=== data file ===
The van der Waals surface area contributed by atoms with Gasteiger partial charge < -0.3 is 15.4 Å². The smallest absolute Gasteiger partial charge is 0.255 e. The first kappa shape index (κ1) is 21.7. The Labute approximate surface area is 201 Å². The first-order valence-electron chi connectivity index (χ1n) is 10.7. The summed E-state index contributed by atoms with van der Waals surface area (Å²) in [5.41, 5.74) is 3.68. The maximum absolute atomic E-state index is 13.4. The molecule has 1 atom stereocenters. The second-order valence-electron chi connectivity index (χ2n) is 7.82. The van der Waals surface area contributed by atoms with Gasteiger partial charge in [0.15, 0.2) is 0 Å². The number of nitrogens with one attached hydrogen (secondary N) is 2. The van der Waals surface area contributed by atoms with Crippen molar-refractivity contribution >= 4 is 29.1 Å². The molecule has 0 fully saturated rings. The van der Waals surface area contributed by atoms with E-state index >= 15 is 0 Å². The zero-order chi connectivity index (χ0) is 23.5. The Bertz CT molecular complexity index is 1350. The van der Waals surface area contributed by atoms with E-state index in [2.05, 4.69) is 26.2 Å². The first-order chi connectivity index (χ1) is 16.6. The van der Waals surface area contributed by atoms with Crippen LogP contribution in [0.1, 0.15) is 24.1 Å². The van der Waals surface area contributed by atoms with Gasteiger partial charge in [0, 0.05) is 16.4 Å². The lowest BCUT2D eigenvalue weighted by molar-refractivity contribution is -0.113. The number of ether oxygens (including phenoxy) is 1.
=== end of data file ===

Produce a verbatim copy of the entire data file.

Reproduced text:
The van der Waals surface area contributed by atoms with Gasteiger partial charge < -0.3 is 15.4 Å². The smallest absolute Gasteiger partial charge is 0.255 e. The first kappa shape index (κ1) is 21.7. The Labute approximate surface area is 201 Å². The first-order valence-electron chi connectivity index (χ1n) is 10.7. The summed E-state index contributed by atoms with van der Waals surface area (Å²) in [5.41, 5.74) is 3.68. The maximum absolute atomic E-state index is 13.4. The molecule has 1 atom stereocenters. The second-order valence-electron chi connectivity index (χ2n) is 7.82. The van der Waals surface area contributed by atoms with Gasteiger partial charge in [0.15, 0.2) is 0 Å². The number of nitrogens with one attached hydrogen (secondary N) is 2. The van der Waals surface area contributed by atoms with Crippen molar-refractivity contribution >= 4 is 29.1 Å². The molecule has 0 fully saturated rings. The van der Waals surface area contributed by atoms with E-state index >= 15 is 0 Å². The zero-order chi connectivity index (χ0) is 23.5. The Bertz CT molecular complexity index is 1350. The van der Waals surface area contributed by atoms with E-state index in [2.05, 4.69) is 26.2 Å². The first-order chi connectivity index (χ1) is 16.6. The van der Waals surface area contributed by atoms with Crippen LogP contribution in [0.1, 0.15) is 24.1 Å². The van der Waals surface area contributed by atoms with Gasteiger partial charge in [0, 0.05) is 16.4 Å². The lowest BCUT2D eigenvalue weighted by molar-refractivity contribution is -0.113. The number of ether oxygens (including phenoxy) is 1.